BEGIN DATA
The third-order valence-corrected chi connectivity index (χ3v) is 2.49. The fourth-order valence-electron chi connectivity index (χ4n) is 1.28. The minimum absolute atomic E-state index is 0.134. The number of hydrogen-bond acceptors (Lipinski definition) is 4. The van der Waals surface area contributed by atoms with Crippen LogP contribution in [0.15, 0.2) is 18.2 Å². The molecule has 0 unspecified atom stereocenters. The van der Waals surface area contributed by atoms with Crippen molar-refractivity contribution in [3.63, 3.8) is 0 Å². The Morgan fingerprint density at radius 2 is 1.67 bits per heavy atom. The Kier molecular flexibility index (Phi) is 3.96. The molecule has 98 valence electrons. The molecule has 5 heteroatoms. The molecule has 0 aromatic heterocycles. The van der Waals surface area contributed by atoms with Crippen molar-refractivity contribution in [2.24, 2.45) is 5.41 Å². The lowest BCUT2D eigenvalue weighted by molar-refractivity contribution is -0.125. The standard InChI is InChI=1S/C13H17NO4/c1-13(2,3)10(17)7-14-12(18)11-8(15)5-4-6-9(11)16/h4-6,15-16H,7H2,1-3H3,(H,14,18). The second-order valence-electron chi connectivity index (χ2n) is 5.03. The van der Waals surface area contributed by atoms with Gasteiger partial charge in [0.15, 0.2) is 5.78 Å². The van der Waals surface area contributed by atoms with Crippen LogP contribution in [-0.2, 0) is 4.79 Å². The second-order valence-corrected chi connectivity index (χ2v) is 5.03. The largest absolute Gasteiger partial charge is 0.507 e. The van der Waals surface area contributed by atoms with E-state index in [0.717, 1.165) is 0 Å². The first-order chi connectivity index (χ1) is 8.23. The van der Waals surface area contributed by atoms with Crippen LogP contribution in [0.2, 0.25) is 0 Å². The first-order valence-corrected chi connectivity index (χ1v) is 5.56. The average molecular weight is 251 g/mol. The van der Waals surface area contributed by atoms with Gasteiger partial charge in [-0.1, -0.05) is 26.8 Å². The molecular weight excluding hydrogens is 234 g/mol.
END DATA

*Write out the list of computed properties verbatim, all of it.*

The third-order valence-corrected chi connectivity index (χ3v) is 2.49. The fourth-order valence-electron chi connectivity index (χ4n) is 1.28. The minimum absolute atomic E-state index is 0.134. The number of hydrogen-bond acceptors (Lipinski definition) is 4. The van der Waals surface area contributed by atoms with Crippen LogP contribution in [0.15, 0.2) is 18.2 Å². The molecule has 0 unspecified atom stereocenters. The van der Waals surface area contributed by atoms with Crippen molar-refractivity contribution in [3.63, 3.8) is 0 Å². The Morgan fingerprint density at radius 2 is 1.67 bits per heavy atom. The Kier molecular flexibility index (Phi) is 3.96. The molecule has 98 valence electrons. The molecule has 5 heteroatoms. The molecule has 0 aromatic heterocycles. The van der Waals surface area contributed by atoms with Crippen molar-refractivity contribution in [2.24, 2.45) is 5.41 Å². The lowest BCUT2D eigenvalue weighted by molar-refractivity contribution is -0.125. The standard InChI is InChI=1S/C13H17NO4/c1-13(2,3)10(17)7-14-12(18)11-8(15)5-4-6-9(11)16/h4-6,15-16H,7H2,1-3H3,(H,14,18). The second-order valence-electron chi connectivity index (χ2n) is 5.03. The van der Waals surface area contributed by atoms with Gasteiger partial charge in [0.15, 0.2) is 5.78 Å². The van der Waals surface area contributed by atoms with Crippen LogP contribution in [-0.2, 0) is 4.79 Å². The second-order valence-corrected chi connectivity index (χ2v) is 5.03. The largest absolute Gasteiger partial charge is 0.507 e. The van der Waals surface area contributed by atoms with E-state index in [0.717, 1.165) is 0 Å². The first-order chi connectivity index (χ1) is 8.23. The van der Waals surface area contributed by atoms with Crippen LogP contribution in [0.2, 0.25) is 0 Å². The first-order valence-corrected chi connectivity index (χ1v) is 5.56. The average molecular weight is 251 g/mol. The van der Waals surface area contributed by atoms with Gasteiger partial charge in [-0.1, -0.05) is 26.8 Å². The molecular weight excluding hydrogens is 234 g/mol.